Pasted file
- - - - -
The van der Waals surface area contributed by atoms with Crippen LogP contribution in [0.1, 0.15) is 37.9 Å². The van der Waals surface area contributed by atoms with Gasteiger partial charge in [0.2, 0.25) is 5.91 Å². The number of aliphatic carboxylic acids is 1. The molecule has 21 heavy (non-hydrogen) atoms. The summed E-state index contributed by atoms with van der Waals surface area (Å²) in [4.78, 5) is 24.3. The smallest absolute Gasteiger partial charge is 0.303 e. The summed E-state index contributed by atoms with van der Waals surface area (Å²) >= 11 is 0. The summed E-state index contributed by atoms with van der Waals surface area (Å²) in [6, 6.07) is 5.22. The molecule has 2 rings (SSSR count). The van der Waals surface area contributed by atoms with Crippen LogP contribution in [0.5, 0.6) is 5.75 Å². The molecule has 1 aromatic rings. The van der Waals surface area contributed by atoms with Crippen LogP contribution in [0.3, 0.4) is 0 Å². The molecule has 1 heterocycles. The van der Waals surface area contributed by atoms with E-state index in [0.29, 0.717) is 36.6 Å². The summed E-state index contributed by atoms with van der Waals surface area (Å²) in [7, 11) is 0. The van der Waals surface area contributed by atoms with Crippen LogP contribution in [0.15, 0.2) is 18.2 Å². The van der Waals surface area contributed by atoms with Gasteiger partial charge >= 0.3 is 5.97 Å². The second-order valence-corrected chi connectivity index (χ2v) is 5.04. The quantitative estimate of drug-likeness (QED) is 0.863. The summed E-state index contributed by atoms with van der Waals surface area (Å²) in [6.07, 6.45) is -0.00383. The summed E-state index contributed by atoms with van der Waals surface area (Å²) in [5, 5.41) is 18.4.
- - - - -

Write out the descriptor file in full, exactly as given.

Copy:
The van der Waals surface area contributed by atoms with Crippen LogP contribution in [0.1, 0.15) is 37.9 Å². The van der Waals surface area contributed by atoms with Gasteiger partial charge in [0.2, 0.25) is 5.91 Å². The number of aliphatic carboxylic acids is 1. The molecule has 21 heavy (non-hydrogen) atoms. The summed E-state index contributed by atoms with van der Waals surface area (Å²) in [4.78, 5) is 24.3. The smallest absolute Gasteiger partial charge is 0.303 e. The summed E-state index contributed by atoms with van der Waals surface area (Å²) >= 11 is 0. The summed E-state index contributed by atoms with van der Waals surface area (Å²) in [6, 6.07) is 5.22. The molecule has 2 rings (SSSR count). The van der Waals surface area contributed by atoms with Crippen LogP contribution in [0.5, 0.6) is 5.75 Å². The molecule has 1 aromatic rings. The van der Waals surface area contributed by atoms with Crippen LogP contribution in [0.3, 0.4) is 0 Å². The molecule has 1 heterocycles. The van der Waals surface area contributed by atoms with E-state index in [0.29, 0.717) is 36.6 Å². The summed E-state index contributed by atoms with van der Waals surface area (Å²) in [7, 11) is 0. The van der Waals surface area contributed by atoms with Crippen LogP contribution in [0.15, 0.2) is 18.2 Å². The van der Waals surface area contributed by atoms with Gasteiger partial charge >= 0.3 is 5.97 Å². The second-order valence-corrected chi connectivity index (χ2v) is 5.04. The quantitative estimate of drug-likeness (QED) is 0.863. The summed E-state index contributed by atoms with van der Waals surface area (Å²) in [6.07, 6.45) is -0.00383. The summed E-state index contributed by atoms with van der Waals surface area (Å²) in [5, 5.41) is 18.4.